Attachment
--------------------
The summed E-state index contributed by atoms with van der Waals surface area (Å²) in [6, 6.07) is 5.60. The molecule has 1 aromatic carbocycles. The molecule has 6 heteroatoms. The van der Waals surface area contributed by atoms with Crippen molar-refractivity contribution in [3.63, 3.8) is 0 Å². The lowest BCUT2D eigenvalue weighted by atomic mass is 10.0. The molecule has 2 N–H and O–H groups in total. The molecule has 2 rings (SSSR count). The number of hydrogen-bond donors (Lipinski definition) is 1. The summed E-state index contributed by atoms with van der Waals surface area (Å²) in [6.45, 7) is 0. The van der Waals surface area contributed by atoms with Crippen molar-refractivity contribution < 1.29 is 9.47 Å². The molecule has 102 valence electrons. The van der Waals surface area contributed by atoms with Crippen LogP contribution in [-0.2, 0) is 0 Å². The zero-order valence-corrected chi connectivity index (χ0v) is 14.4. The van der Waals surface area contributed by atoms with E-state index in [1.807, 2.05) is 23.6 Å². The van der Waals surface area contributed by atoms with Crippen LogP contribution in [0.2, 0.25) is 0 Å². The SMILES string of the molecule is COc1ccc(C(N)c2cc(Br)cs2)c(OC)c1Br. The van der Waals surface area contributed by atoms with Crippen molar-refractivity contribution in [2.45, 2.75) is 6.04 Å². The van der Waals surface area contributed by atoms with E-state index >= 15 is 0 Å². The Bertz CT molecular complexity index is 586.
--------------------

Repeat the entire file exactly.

The summed E-state index contributed by atoms with van der Waals surface area (Å²) in [6, 6.07) is 5.60. The molecule has 1 aromatic carbocycles. The molecule has 6 heteroatoms. The van der Waals surface area contributed by atoms with Crippen molar-refractivity contribution in [3.63, 3.8) is 0 Å². The lowest BCUT2D eigenvalue weighted by atomic mass is 10.0. The molecule has 2 N–H and O–H groups in total. The molecule has 2 rings (SSSR count). The number of hydrogen-bond donors (Lipinski definition) is 1. The summed E-state index contributed by atoms with van der Waals surface area (Å²) in [6.45, 7) is 0. The van der Waals surface area contributed by atoms with Crippen molar-refractivity contribution < 1.29 is 9.47 Å². The molecule has 102 valence electrons. The van der Waals surface area contributed by atoms with Crippen LogP contribution in [-0.2, 0) is 0 Å². The zero-order valence-corrected chi connectivity index (χ0v) is 14.4. The van der Waals surface area contributed by atoms with E-state index in [1.807, 2.05) is 23.6 Å². The van der Waals surface area contributed by atoms with Crippen LogP contribution in [0.2, 0.25) is 0 Å². The SMILES string of the molecule is COc1ccc(C(N)c2cc(Br)cs2)c(OC)c1Br. The van der Waals surface area contributed by atoms with Crippen molar-refractivity contribution in [2.45, 2.75) is 6.04 Å². The van der Waals surface area contributed by atoms with E-state index >= 15 is 0 Å². The Bertz CT molecular complexity index is 586.